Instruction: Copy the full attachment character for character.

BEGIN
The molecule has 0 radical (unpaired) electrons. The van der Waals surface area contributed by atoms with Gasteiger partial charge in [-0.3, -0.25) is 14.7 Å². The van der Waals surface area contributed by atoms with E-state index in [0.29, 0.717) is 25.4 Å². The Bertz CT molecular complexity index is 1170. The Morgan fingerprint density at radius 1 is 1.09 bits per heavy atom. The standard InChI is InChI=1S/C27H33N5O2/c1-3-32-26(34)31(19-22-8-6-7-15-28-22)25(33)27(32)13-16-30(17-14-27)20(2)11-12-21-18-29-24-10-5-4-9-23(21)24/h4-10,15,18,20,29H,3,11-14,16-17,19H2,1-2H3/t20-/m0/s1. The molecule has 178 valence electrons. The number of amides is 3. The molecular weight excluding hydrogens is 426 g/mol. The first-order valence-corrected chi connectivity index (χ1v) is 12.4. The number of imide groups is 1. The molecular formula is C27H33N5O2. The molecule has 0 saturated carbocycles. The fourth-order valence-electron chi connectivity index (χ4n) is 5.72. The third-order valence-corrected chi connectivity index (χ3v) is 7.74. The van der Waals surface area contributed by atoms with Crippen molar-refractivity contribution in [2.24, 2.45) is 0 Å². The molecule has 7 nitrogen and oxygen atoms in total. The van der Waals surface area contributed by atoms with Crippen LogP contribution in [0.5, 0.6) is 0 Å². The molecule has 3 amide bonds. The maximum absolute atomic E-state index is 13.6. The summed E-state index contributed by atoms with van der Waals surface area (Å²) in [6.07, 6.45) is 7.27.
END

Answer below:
The molecule has 0 radical (unpaired) electrons. The van der Waals surface area contributed by atoms with Gasteiger partial charge in [-0.3, -0.25) is 14.7 Å². The van der Waals surface area contributed by atoms with E-state index in [0.29, 0.717) is 25.4 Å². The Bertz CT molecular complexity index is 1170. The Morgan fingerprint density at radius 1 is 1.09 bits per heavy atom. The standard InChI is InChI=1S/C27H33N5O2/c1-3-32-26(34)31(19-22-8-6-7-15-28-22)25(33)27(32)13-16-30(17-14-27)20(2)11-12-21-18-29-24-10-5-4-9-23(21)24/h4-10,15,18,20,29H,3,11-14,16-17,19H2,1-2H3/t20-/m0/s1. The molecule has 178 valence electrons. The number of amides is 3. The molecular weight excluding hydrogens is 426 g/mol. The first-order valence-corrected chi connectivity index (χ1v) is 12.4. The number of imide groups is 1. The molecular formula is C27H33N5O2. The molecule has 0 saturated carbocycles. The fourth-order valence-electron chi connectivity index (χ4n) is 5.72. The third-order valence-corrected chi connectivity index (χ3v) is 7.74. The van der Waals surface area contributed by atoms with Crippen molar-refractivity contribution in [2.24, 2.45) is 0 Å². The molecule has 7 nitrogen and oxygen atoms in total. The van der Waals surface area contributed by atoms with Crippen LogP contribution in [0.5, 0.6) is 0 Å². The molecule has 3 amide bonds. The maximum absolute atomic E-state index is 13.6. The summed E-state index contributed by atoms with van der Waals surface area (Å²) in [6.07, 6.45) is 7.27.